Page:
The Nile basin is a fertile strip that travels (for much of its journey) through arid and un-productive land—desert. On satellite maps it shows up a vivid strip of green amidst sand and rock. Leaving this fertile strip, especially as a large group, meant certain struggle and possible death through dehydration and starvation. Perhaps Israel could have trusted God more—but was it really that unreasonable for them to complain?

When I considered what I would give up this Lent, I read through parts of the Exodus story, and through Jesus’ temptation, and I wondered what it would look like to not complain for 40 days. I’m still wondering. My husband seems to rather enjoy drawing my attention to a facial expression, or a snort, or a bald-faced whine. The thing is, I do have some reason to complain—a body still healing from a major surgery, the pain and grief that comes with infertility, a career that has once again taken a sharp left-turn—and my research and experience of biblical lament tells me that it is right and good to direct these complaints to God.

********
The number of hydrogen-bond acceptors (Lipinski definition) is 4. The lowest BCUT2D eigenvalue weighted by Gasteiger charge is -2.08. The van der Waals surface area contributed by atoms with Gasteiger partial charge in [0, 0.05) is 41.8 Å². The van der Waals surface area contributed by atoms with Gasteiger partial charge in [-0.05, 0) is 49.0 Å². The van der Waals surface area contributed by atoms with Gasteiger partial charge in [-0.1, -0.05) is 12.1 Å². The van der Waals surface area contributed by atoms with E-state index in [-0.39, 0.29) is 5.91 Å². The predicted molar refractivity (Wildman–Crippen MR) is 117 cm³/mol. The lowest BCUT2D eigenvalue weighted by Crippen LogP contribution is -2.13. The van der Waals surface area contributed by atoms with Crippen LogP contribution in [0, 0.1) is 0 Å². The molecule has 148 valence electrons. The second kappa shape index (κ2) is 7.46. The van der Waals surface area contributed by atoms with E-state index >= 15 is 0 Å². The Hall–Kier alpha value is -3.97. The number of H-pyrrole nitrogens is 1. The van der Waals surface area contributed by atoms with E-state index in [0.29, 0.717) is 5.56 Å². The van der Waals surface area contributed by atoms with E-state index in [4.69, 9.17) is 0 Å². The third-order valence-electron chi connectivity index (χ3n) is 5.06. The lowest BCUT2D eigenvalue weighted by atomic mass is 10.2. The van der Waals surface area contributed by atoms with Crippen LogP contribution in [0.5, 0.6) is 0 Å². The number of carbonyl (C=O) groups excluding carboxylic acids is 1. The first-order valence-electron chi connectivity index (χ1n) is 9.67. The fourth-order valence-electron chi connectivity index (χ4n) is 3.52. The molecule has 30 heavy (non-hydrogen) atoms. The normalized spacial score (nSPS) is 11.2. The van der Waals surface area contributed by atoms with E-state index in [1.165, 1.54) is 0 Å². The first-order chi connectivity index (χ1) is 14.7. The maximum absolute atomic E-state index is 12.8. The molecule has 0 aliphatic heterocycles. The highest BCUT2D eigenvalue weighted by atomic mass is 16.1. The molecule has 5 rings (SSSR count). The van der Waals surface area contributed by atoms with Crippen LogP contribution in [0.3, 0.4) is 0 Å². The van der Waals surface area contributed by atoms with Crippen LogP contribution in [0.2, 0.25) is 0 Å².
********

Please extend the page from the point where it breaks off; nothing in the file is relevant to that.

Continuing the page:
Complaining in itself is not an evil.

Yet these larger, legitimate complaints are not the ones that are difficult to hold back. No, what I can’t seem to stem are the

  Photo credit: kaibara87 on flikr.

This cat is me whining.
Photo credit: Umberto Salvagnin (kaibara87 on flikr).

little sighs and comments when a board game (that’s right, a board game) doesn’t go my way; the groans of an unusually early morning; the whine that develops when one more “roll up the rim” cup (if you’re not Canadian, this will make no sense) tells me politely to “please play again.”